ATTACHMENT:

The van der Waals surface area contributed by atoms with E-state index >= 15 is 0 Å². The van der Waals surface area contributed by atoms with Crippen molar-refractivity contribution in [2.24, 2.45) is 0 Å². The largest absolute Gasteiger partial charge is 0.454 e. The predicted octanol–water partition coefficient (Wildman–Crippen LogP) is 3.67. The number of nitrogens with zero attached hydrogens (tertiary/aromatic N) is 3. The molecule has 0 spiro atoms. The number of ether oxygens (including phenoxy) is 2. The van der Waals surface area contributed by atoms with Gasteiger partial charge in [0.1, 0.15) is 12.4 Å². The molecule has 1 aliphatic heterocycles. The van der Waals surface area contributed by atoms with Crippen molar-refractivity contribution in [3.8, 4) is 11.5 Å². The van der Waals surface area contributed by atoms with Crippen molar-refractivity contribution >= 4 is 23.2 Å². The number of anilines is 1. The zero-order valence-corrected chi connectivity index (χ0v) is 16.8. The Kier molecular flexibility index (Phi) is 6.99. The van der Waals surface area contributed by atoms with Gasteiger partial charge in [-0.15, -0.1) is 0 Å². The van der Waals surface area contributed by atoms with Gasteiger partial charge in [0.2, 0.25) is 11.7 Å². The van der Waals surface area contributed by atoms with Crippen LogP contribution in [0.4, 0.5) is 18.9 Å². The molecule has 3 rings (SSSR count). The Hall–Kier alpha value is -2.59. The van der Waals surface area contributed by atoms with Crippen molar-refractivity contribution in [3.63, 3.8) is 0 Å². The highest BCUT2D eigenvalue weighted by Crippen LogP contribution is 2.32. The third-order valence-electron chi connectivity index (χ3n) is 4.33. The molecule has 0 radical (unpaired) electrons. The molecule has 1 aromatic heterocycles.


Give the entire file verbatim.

The van der Waals surface area contributed by atoms with E-state index >= 15 is 0 Å². The van der Waals surface area contributed by atoms with Crippen molar-refractivity contribution in [2.24, 2.45) is 0 Å². The largest absolute Gasteiger partial charge is 0.454 e. The predicted octanol–water partition coefficient (Wildman–Crippen LogP) is 3.67. The number of nitrogens with zero attached hydrogens (tertiary/aromatic N) is 3. The molecule has 0 spiro atoms. The number of ether oxygens (including phenoxy) is 2. The van der Waals surface area contributed by atoms with Gasteiger partial charge in [0.1, 0.15) is 12.4 Å². The molecule has 1 aliphatic heterocycles. The van der Waals surface area contributed by atoms with Crippen molar-refractivity contribution in [3.8, 4) is 11.5 Å². The van der Waals surface area contributed by atoms with Crippen molar-refractivity contribution >= 4 is 23.2 Å². The number of anilines is 1. The zero-order valence-corrected chi connectivity index (χ0v) is 16.8. The Kier molecular flexibility index (Phi) is 6.99. The van der Waals surface area contributed by atoms with Gasteiger partial charge in [-0.15, -0.1) is 0 Å². The van der Waals surface area contributed by atoms with Gasteiger partial charge in [0.2, 0.25) is 11.7 Å². The van der Waals surface area contributed by atoms with Crippen LogP contribution in [0.4, 0.5) is 18.9 Å². The molecule has 3 rings (SSSR count). The Hall–Kier alpha value is -2.59. The van der Waals surface area contributed by atoms with Crippen molar-refractivity contribution in [3.63, 3.8) is 0 Å². The highest BCUT2D eigenvalue weighted by Crippen LogP contribution is 2.32. The third-order valence-electron chi connectivity index (χ3n) is 4.33. The molecule has 0 radical (unpaired) electrons. The molecule has 1 aromatic heterocycles.